For the relaunch of Zenescope’s longest running series, that struggle takes Skye to Western Indiana, where a young college student named Tina is having problems with a stalker. That might not seem like a ground-breaking story for a comic book… I mean, all Tina needs to do is give a description to the police, and the stalking dirtbag gets shuffled off to dog her footsteps no more. Right? Now we get to the catch: Tina’s being stalked by a werewolf. So far, she hasn’t been harmed, however the local livestock isn’t faring nearly as well.
(“dog her footsteps…” cuz he’s a werewolf… come, that was a little funny. Go back and read it again…)
When Skye arrives on the scene, she meets the local sheriff as he investigates the death of the latest casualty, one very unfortunate cow. He seems nonchalant about the whole thing… the sheriff, not the cow… and as far as he’s concerned the whole thing is just a case of college fraternity shenanigans.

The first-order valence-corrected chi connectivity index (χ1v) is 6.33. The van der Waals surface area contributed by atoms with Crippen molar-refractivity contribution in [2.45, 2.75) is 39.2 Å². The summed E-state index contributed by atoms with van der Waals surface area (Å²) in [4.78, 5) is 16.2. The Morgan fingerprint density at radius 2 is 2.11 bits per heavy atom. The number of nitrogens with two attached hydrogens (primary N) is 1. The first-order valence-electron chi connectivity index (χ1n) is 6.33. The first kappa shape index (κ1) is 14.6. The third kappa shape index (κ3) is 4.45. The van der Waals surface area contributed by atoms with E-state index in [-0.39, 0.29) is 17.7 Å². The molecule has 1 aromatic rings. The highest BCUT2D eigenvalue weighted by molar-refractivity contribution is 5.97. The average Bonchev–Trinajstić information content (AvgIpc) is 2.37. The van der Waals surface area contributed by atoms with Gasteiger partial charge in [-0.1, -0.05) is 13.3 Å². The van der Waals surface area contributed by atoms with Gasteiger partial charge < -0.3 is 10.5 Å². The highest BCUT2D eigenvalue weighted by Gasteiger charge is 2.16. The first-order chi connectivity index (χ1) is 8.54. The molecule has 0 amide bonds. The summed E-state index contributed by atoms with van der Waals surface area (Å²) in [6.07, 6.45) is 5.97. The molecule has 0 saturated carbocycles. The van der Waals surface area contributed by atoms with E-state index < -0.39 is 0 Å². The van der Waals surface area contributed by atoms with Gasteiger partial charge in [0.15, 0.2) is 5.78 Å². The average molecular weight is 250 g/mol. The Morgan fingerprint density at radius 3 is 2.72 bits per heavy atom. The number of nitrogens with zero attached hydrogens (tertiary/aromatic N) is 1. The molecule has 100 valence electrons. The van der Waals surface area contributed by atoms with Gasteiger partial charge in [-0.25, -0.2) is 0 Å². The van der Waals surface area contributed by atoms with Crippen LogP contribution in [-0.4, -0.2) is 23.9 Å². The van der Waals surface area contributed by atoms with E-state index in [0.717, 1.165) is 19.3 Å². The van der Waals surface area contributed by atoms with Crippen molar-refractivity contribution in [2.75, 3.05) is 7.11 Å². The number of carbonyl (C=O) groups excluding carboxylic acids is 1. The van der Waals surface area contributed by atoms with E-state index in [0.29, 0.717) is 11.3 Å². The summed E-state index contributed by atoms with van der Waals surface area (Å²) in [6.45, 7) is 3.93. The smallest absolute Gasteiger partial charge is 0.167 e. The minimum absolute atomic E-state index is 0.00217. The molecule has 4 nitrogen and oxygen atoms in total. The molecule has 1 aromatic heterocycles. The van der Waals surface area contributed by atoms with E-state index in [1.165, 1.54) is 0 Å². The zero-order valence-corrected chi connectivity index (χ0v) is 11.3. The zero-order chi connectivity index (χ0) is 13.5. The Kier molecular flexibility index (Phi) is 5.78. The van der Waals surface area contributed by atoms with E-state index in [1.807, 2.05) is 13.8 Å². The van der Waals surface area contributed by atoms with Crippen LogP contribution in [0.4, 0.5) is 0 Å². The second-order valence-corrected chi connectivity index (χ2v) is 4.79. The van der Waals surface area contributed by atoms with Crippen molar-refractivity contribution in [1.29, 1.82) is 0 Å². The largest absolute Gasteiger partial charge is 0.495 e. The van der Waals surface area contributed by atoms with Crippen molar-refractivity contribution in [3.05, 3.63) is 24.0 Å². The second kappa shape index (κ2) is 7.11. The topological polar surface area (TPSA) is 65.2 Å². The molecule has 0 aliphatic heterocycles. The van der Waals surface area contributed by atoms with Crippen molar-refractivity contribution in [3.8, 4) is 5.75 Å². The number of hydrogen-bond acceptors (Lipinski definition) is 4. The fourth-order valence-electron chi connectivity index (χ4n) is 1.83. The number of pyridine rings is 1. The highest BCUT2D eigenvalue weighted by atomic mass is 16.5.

Meanwhile, Tina is trying to find someone to talk to about her stalker problem, but with said problem being an eight-foot-tall werewolf, it’s a little tough to get anybody to listen. Even a potential would-be suitor, Paul, is a little reluctant to admit to the validity of her story. The only bright side in Tina’s case is that she hasn’t been physically attacked yet. Through all of this, Skye is doing her best to make sure that Tina doesn’t end up like that poor cow, all while trying to get the hang of her new-found abilities.
Zenescope Entertainment, founded by Joe Brusha and Ralph Tedesco in 2005, has made their niche’ in comics by adapting well known fairy tales and fables into a modern and much more adult format. They started with their flagship book, Grimm Fairy Tales, and with this issue they’re relaunching the title with the stated idea of bringing it back to the basics. By running each issue as a standalone story, the relaunch would be very new-reader-friendly, and create an excellent jumping on point for anyone interested in trying something a little different. Readers might want to get on that, however, because if the previous iteration of the title is any indication, things are going to get really crazy, really fast.